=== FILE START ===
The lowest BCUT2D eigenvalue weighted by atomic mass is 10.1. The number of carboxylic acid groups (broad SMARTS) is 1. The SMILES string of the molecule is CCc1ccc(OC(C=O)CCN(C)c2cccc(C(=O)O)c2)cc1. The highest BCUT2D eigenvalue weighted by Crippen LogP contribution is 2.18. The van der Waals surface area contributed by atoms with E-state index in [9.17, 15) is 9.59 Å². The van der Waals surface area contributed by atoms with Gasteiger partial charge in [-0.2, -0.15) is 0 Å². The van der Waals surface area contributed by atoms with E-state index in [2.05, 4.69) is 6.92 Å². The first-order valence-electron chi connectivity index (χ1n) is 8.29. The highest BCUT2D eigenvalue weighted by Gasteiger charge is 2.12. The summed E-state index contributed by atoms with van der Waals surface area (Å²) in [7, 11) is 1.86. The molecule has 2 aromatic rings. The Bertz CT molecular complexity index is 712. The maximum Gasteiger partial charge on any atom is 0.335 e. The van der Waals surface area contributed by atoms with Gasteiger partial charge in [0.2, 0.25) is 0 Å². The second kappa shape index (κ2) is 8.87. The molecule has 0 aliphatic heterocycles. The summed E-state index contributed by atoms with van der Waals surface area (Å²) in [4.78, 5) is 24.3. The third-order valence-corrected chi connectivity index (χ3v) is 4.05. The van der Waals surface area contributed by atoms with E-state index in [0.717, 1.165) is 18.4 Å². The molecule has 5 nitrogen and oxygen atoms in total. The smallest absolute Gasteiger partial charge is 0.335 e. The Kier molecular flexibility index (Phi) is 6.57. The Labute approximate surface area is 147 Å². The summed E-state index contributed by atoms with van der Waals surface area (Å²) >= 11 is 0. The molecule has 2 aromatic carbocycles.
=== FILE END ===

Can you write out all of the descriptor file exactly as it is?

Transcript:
The lowest BCUT2D eigenvalue weighted by atomic mass is 10.1. The number of carboxylic acid groups (broad SMARTS) is 1. The SMILES string of the molecule is CCc1ccc(OC(C=O)CCN(C)c2cccc(C(=O)O)c2)cc1. The highest BCUT2D eigenvalue weighted by Crippen LogP contribution is 2.18. The van der Waals surface area contributed by atoms with E-state index in [9.17, 15) is 9.59 Å². The van der Waals surface area contributed by atoms with Gasteiger partial charge in [-0.2, -0.15) is 0 Å². The van der Waals surface area contributed by atoms with E-state index in [2.05, 4.69) is 6.92 Å². The first-order valence-electron chi connectivity index (χ1n) is 8.29. The highest BCUT2D eigenvalue weighted by Gasteiger charge is 2.12. The summed E-state index contributed by atoms with van der Waals surface area (Å²) in [7, 11) is 1.86. The molecule has 2 aromatic rings. The Bertz CT molecular complexity index is 712. The maximum Gasteiger partial charge on any atom is 0.335 e. The van der Waals surface area contributed by atoms with Gasteiger partial charge in [0.2, 0.25) is 0 Å². The second kappa shape index (κ2) is 8.87. The molecule has 0 aliphatic heterocycles. The summed E-state index contributed by atoms with van der Waals surface area (Å²) in [4.78, 5) is 24.3. The third-order valence-corrected chi connectivity index (χ3v) is 4.05. The van der Waals surface area contributed by atoms with E-state index in [0.717, 1.165) is 18.4 Å². The molecule has 5 nitrogen and oxygen atoms in total. The smallest absolute Gasteiger partial charge is 0.335 e. The Kier molecular flexibility index (Phi) is 6.57. The Labute approximate surface area is 147 Å². The summed E-state index contributed by atoms with van der Waals surface area (Å²) >= 11 is 0. The molecule has 2 aromatic carbocycles.